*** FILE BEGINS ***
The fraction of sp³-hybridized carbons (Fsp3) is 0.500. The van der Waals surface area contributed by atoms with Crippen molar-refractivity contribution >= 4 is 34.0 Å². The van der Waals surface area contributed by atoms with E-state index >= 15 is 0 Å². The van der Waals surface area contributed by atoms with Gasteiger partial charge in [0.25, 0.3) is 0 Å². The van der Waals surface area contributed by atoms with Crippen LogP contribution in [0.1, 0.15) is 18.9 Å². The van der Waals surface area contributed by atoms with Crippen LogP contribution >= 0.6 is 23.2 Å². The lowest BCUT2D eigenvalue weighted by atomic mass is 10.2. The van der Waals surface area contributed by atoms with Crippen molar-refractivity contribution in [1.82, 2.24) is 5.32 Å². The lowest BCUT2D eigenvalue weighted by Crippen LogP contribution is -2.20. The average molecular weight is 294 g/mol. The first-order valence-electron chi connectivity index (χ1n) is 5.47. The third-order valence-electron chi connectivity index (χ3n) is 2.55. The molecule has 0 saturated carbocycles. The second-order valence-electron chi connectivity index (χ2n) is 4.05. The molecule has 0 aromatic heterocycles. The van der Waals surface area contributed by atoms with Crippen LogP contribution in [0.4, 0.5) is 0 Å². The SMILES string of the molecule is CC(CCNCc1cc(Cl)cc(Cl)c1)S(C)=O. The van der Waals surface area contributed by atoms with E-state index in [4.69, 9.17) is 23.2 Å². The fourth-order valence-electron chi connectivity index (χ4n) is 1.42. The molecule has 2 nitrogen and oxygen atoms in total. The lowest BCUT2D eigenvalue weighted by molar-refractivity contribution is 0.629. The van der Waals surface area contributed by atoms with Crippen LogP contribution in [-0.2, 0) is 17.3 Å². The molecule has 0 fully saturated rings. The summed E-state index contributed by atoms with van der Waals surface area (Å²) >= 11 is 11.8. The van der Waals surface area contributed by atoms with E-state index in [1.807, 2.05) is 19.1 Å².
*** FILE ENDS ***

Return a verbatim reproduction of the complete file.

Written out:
The fraction of sp³-hybridized carbons (Fsp3) is 0.500. The van der Waals surface area contributed by atoms with Crippen molar-refractivity contribution >= 4 is 34.0 Å². The van der Waals surface area contributed by atoms with E-state index >= 15 is 0 Å². The van der Waals surface area contributed by atoms with Gasteiger partial charge in [0.25, 0.3) is 0 Å². The van der Waals surface area contributed by atoms with Crippen LogP contribution in [0.1, 0.15) is 18.9 Å². The van der Waals surface area contributed by atoms with Crippen LogP contribution >= 0.6 is 23.2 Å². The lowest BCUT2D eigenvalue weighted by atomic mass is 10.2. The van der Waals surface area contributed by atoms with Crippen molar-refractivity contribution in [1.82, 2.24) is 5.32 Å². The lowest BCUT2D eigenvalue weighted by Crippen LogP contribution is -2.20. The average molecular weight is 294 g/mol. The first-order valence-electron chi connectivity index (χ1n) is 5.47. The third-order valence-electron chi connectivity index (χ3n) is 2.55. The molecule has 0 saturated carbocycles. The second-order valence-electron chi connectivity index (χ2n) is 4.05. The molecule has 0 aromatic heterocycles. The van der Waals surface area contributed by atoms with Crippen LogP contribution in [0.4, 0.5) is 0 Å². The SMILES string of the molecule is CC(CCNCc1cc(Cl)cc(Cl)c1)S(C)=O. The van der Waals surface area contributed by atoms with E-state index in [4.69, 9.17) is 23.2 Å². The fourth-order valence-electron chi connectivity index (χ4n) is 1.42. The molecule has 2 nitrogen and oxygen atoms in total. The lowest BCUT2D eigenvalue weighted by molar-refractivity contribution is 0.629. The van der Waals surface area contributed by atoms with Crippen LogP contribution in [-0.2, 0) is 17.3 Å². The molecule has 0 fully saturated rings. The summed E-state index contributed by atoms with van der Waals surface area (Å²) >= 11 is 11.8. The van der Waals surface area contributed by atoms with E-state index in [1.807, 2.05) is 19.1 Å².